This album has LOTS and LOTS of “yeah”s. LOTS of them. There’s a whole lot of clapping too on these songs. It must have been pretty tiring to spend the time working out and recording  those claps.

The Beatles’ harmonies has always been one of my favorite parts of the group and they fascinated me when I heard this album. I love to sing and I am much more of a melody person than a harmony person, but I wish I could come up with harmony lines. I’m sure I could with practice or teaching or whatever. I guess with the Beach Boys and the Four Freshmen the harmonies were big here in America. I’ve always thought that Paul Anka’s “Breaking Up Is Hard to Do” had to be influential to The Beatles’ early work. I know The Everly Brothers definitely were, but the line, “I beg of you…” and all the intro lines to the verses are very Beatlesque, even though their originals were just starting to be developed at the time.

I listened to this album on my way to school this morning and there were parts I’d forgotten, but by and large it was as exciting and exhilarating today as it was more than 30 years ago. Good Lord, more than 30 years ago. I had a great time singing along and trying to hit the harmony parts right. When I was younger I used to play with the balance a lot and listen to just the vocal track in one speaker and then just the instrumental track at different times. Whether it was the instruments bleeding through the vocals side or the chorus coming in on the instruments side, I just dug it.

I’ll end with two songs, George’s, “Don’t Bother Me” and the closing song, “Not a Second Time”. I like George’s songs. He was kind of thrown a bone on the records. At first it was, ‘Here, George, sing this cover or sing this song John wrote”, but then he started writing his own. Imagine the courage it took to bring a song to Lennon and McCartney! “Don’t Bother Me” is a great first original for George to bring to the group. “I’ve got no time for you right now, don’t bother me.” I loved that line as a teenager and still love it today. “Not a Second Time” is such a great song because you can tell the character still really wants to be with the girl he’s singing about, but he knows he can’t. He was hurt too badly the first time, and he’s not going to do it, not a second time.

What it could have been

Jellyfish – Bellybutton

Harmonies? Check. Clever lyrics? Check. Pure pop awesomeness? Double check. I found Jellyfish when I worked at the UGA radio station, WUOG. I totally fell in love with them. After listening to them I basically decided they were a continuation of Paul McCartney’s “Uncle Albert/Admiral Halsey” which was just a continuation of Paul’s experimental/baroque Beatles genius. I have Jellyfish Pandora station and as soon as I figure out how to work Spotify correctly, I will have one on that, too.

10 Influential Albums – Day 2

The B-52’s Self Titled First Album

This would be another stone in my musical foundation. I’ve written about my exposure to the B-52’s before, so I’ll skip that. What I’ll do is talk about the amount of time I’ve spent dancing to Rock Lobster, the full 6:48 of it, not the shortened version. “Down! Down!!” The time I’ve spent trying name all 52 Girls. The time Glitter Queen and I had “Dance This Mess Around” played at our wedding reception because it’s just so good. How their version of “Downtown” is so different than Petula Clark’s version, and I totally want to go to THAT downtown instead of Petula Clark’s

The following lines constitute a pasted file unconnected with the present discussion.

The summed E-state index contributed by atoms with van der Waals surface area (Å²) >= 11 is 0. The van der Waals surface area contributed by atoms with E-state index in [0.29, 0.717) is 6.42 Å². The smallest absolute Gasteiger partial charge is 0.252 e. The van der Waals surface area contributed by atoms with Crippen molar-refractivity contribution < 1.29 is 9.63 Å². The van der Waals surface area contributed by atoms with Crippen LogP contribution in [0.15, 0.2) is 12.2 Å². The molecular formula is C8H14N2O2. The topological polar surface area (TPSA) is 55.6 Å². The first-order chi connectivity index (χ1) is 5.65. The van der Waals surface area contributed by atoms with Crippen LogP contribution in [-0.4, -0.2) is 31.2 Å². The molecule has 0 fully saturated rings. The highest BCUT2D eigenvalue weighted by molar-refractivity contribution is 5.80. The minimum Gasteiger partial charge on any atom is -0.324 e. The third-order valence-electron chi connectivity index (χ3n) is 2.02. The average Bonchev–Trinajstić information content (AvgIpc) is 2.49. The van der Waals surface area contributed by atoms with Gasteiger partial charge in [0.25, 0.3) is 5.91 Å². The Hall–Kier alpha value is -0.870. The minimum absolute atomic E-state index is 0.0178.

I’ll talk about my memories of the seeing teens dance to this album and DEVO and thinking, “OH! I get it.” At the age of 9 or 10, when I saw them, and heard that music, I can’t tell you how pivotal a moment it was for me. On a podcast this morning, I heard journalist and Jann Wenner biographer, Joe Hagan say something that totally relates to this album, “just a fantastic expression or joy. If you listen to this record it’s fun and it’s funny.” He was talking about the Specials first album, but seriously, these songs on the B-52’s, that’s it.

I’ll tell you how over the years I’ve seen the B-52’s many, many times and how they always impress me, even when Cindy’s voice is failing because she has a cold, but she still is there doing the show.

I’ll tell you how I know I have an instant connection with someone when I see that they have this album, CD, digital file in their music collection.

I’ll tell you how Ramona’s doctor, the dearly departed, Dr. Yoder, had “Rock Lobster” as his ringtone and how that spoke volumes.

I’ll tell you how mustachioed Fred Schneider banging that cowbell in the song means more to me than the cowbell in “Honky Tonk Women”.

I’ll tell you how when I’m driving around listening to music I almost always think to myself, “How would this sound if it was a B-52’s song?” “Shut Up and Dance With Me” – totally could be one of theirs, Fred – “Come on, GIRL!!” Cindy & Kate harmonizing in their amazing way, “Don’t you dare look back, just keep your eyes on me”. Then the 3 of them together, “SHUT UP and DANCE with me!” It’s a logical connection to “Dance This Mess Around”.

If you have this album and you haven’t listened to it recently, go and do it. If you only know the B-52’s because of “Roam” or “Love Shack”, I’m not sure what you’ll think of this, but I hope you go listen and I hope you love it like I do. So, don’t forget, “Planet Claire has pink air, all the trees are red. No one ever dies there. No one has a head…”

What it could have been

DEVO, New Traditionalists. Man, oh, man. Those teens listened to DEVO, too and again, it just spoke to me. So weird and so awesome. I think I’ve said this before, but I tried to get a group of my friends in 7th grade to dress up in matching white shirts and white pants and be DEVO for the day. I’m pretty sure an older brother of one of the guys convinced us that it was a bad idea.